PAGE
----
Non-equivalence of canine tissue and intraluminal PCO2 responses at different sites during hemorrhage and during resuscitation

Authors


Address correspondence and reprint requests to:
Dr. Piper Wall, Surgery Education Department, Iowa Methodist Medical Center, 1415 Woodland Ave., Suite 140, Des Moines, IA 50309.
E-mail: piperwall@crosspaths.net

Abstract

Objective: The purpose of this study was to measure and compare the hemorrhage and resuscitation partial pressure of CO2 (PCO2) responses at a variety of sites, predominantly intraluminal gastrointestinal, in the same dog and among different dogs.

Design: Observational study.

Setting: Association for Assessment and Accreditation of Laboratory Animal Care accredited research laboratory.

Animals: Pound source mongrel dogs being used in 4 separate hemorrhage and resuscitation studies, the objectives of which were unaffected by the PCO2 monitoring.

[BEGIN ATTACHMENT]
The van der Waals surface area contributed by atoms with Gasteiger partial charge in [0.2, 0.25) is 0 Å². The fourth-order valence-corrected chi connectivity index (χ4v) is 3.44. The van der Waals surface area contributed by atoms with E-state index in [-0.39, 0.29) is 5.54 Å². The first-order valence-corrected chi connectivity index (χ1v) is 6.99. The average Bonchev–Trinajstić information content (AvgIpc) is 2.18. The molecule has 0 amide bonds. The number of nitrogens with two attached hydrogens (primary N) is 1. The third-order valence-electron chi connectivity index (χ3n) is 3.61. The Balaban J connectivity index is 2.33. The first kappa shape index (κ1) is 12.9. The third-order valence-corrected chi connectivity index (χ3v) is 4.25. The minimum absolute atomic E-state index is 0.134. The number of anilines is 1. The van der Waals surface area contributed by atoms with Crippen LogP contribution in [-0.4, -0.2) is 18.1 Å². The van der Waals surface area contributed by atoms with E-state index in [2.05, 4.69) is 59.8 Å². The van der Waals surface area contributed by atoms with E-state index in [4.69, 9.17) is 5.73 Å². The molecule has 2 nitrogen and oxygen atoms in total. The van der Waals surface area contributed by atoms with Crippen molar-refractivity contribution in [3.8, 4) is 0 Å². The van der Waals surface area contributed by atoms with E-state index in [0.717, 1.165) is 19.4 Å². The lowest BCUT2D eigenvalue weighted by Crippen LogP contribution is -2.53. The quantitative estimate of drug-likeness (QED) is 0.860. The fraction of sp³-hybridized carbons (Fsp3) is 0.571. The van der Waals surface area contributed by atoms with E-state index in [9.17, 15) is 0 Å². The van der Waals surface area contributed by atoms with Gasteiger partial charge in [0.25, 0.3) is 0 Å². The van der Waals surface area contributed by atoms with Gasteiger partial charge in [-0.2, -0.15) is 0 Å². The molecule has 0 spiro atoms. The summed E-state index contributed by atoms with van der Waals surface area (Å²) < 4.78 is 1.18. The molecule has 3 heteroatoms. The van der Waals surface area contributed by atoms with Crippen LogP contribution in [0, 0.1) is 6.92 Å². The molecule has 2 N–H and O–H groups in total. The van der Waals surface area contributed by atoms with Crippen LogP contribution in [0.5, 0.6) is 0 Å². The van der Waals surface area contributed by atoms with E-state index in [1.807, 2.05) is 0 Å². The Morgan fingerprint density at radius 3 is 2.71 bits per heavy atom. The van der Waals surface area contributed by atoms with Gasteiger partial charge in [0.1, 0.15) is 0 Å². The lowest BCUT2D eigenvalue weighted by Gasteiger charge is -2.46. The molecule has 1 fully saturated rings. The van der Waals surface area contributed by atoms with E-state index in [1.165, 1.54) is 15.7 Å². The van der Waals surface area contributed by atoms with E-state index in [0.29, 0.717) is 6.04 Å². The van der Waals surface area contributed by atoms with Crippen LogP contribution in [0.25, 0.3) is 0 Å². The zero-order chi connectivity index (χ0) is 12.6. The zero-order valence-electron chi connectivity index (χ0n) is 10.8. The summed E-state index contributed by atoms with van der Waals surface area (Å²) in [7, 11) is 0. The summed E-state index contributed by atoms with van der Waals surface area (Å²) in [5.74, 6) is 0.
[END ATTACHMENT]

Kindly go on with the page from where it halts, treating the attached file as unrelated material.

Interventions: Fiber-optic PCO2 monitoring systems were used to simultaneously monitor subcutaneous (n=8), sublingual (n=8) PCO2, and intraluminal esophageal (n=10), gastric (n=27), duodenal (n=16), jejunal (n=8), and ileal (n=7) PCO2 of 28 dogs used in 4 hemorrhage and resuscitation studies.

Measurements and main results: The tissue or intraluminal PCO2 at all sites increased in response to hemorrhage. The rate and magnitude of esophageal, gastric, duodenal, jejeunal, and ileal intraluminal PCO2 varied widely between dogs for the same site and between sites in the same dog. Different gastrointestinal sites also responded differently to resuscitation. The rate and magnitude of changes in subcutaneous and sublingual PCO2 values were lower than those in the other tissues examined. The mean and maximum coefficients of variation for each site were as follows: subcutaneous 9%, 31%; sublingual 10%, 23%; esophageal 15%, 40%; gastric 26%, 90%; duodenal 25%, 70%; jejunal 25%, 95%; and ileal 34%, 87%.

Conclusions: At different tissue sites, PCO2 values do not respond equivalently to either hemorrhage or resuscitation. One site cannot, therefore, be reliably used to indicate the energy status of an alternate site.

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